Table of Contents

Customary international law.
A theory of customary international law.
Case studies.
Treaties.
A theory of international agreements.
Human rights.
International trade.
Rhetoric, morality, and international law.
A theory of international rhetoric.
International law and moral obligation.
Liberal democracy and cosmopolitan duty.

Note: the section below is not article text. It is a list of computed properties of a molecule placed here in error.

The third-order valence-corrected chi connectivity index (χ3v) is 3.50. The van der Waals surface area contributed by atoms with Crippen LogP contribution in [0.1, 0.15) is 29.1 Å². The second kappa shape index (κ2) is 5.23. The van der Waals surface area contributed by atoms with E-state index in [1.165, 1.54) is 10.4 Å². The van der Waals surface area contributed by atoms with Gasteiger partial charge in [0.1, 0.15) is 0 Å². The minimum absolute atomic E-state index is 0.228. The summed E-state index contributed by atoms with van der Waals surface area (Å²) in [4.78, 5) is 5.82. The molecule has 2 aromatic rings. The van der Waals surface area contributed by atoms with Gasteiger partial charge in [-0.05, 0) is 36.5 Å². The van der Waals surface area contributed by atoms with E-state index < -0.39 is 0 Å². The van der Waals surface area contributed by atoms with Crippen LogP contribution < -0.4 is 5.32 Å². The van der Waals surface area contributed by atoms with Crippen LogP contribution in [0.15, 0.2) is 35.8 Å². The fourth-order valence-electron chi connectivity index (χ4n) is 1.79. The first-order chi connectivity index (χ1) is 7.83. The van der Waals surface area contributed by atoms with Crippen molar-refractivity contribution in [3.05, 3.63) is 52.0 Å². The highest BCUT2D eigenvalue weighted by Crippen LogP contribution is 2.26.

Conclusion. "The Limits of International Law" argues that International Law matters but that its scope and significance is far less than assumed by academics, the media, and many public officials. Adopting a rational choice framework, the authors show that International Law is a term that we use to refer to variously circumscribed cases of international cooperation. States are able to cooperate through International Law but only under narrow conditions; much of International Law merely ratifies existing relationships, and has no independent normative force. Indeed, recent efforts to replace international politics with law and judicial process rests on a misunderstanding of the past accomplishments of International Law. "The Limits of International Law" will have important implications for debates about the role of International Law in the foreign policy of the United States and other nations.